Sara McMains


In this talk, I will review some of our recent results formulating computer vision problems in manufacturing and microscopic image analysis to exploit various computational geometry concepts and tools. I will show how we apply the concept of alpha-hulls to formalize a mathematical definition of the boundaries of under-reinforced areas in cross-sectional images of composites, enabling quantitative statistical summaries. I will present our specialized Voronoi diagram construction algorithm for detecting such defects in 3D-printed fiber-reinforced polymers. I will show how we use watershed segmentation and the circular Hough Transform to automatically characterize spherical metal powders for additive manufacturing. I will present an algorithm that builds on topological skeletons to automate microstructure grain size characterization of metallic materials, following international standards designed for manual image inspection. Finally, I will introduce the contour gradient charts we developed for recognizing the breakage of carbon fibers in image cross-sections. We have implemented these techniques to successfully analyze hundreds of microscope images from different industries, with all their artifacts and ambiguities, meeting the challenges that real-world data entails.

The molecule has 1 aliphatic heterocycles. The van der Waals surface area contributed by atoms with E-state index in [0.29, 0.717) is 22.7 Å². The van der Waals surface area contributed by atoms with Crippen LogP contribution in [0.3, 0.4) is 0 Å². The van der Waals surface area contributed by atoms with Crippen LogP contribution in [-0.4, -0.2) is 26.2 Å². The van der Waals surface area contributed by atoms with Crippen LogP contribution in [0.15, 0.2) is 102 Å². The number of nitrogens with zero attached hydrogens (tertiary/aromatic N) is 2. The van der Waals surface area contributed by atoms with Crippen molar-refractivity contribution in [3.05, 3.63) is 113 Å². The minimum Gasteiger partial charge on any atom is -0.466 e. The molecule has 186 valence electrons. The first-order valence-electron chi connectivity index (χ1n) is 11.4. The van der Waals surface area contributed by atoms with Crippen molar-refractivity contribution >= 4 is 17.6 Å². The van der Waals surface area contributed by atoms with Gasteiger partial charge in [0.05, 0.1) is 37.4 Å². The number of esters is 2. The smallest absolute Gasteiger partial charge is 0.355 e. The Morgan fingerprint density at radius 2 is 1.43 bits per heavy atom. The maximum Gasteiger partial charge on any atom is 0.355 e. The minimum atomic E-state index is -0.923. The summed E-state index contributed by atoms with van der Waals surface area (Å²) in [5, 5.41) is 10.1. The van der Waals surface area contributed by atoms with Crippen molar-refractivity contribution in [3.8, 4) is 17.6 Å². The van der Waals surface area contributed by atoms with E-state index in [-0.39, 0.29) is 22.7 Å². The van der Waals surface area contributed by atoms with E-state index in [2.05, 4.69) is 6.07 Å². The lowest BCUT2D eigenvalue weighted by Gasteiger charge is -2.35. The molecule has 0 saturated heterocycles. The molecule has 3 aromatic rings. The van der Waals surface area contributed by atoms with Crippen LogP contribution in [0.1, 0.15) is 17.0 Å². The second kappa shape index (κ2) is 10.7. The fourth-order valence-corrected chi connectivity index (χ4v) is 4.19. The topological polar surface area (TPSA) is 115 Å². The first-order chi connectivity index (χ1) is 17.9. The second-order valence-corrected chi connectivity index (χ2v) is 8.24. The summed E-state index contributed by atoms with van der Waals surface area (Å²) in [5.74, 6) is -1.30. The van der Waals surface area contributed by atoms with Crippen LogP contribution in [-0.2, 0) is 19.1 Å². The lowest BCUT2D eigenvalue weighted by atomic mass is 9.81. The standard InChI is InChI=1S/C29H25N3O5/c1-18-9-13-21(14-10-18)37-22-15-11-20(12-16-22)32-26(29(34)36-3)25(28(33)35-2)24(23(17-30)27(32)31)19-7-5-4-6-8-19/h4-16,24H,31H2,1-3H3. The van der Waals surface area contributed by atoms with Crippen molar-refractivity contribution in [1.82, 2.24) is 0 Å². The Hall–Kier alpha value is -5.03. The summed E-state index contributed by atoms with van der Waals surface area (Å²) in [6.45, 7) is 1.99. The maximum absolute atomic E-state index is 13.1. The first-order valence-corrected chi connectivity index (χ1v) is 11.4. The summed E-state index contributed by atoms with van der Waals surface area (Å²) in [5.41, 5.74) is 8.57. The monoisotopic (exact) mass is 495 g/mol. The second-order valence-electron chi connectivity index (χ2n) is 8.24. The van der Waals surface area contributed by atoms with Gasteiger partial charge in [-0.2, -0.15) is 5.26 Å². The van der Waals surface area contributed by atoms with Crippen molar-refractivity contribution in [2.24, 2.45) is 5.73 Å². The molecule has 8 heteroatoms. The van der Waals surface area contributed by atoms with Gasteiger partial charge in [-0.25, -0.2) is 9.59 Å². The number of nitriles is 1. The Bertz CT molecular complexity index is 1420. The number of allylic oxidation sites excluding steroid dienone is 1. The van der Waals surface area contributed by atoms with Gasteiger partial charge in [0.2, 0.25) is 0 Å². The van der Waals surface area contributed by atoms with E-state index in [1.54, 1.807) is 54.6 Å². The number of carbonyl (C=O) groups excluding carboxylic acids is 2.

Sara McMains is a Professor in the Department of Mechanical Engineering, University of California, Berkeley. Her research interests include Geometric DFM (Design for Manufacturing) feedback, computational geometry, geometric and solid modeling, GPU algorithms, 3D printing, CAD/CAM, Geometric Dimensioning and Tolerancing (GD&T), and deep learning. She received her A.B. from Harvard University in Computer Science, and her M.S. and Ph.D. from UC Berkeley in Computer Science with a minor in Mechanical Engineering. She is the recipient of Best Paper Awards from Usenix (1995) , ASME DETC (2000), NAMRC (2015), and ASEE (2019), a Best Poster and a Best Paper Award from the ACM Solid and Physical Modeling Symposium (2007, 2008 -- 2nd place), the Audi Production Award (2011), and the NSF CAREER Award (2005).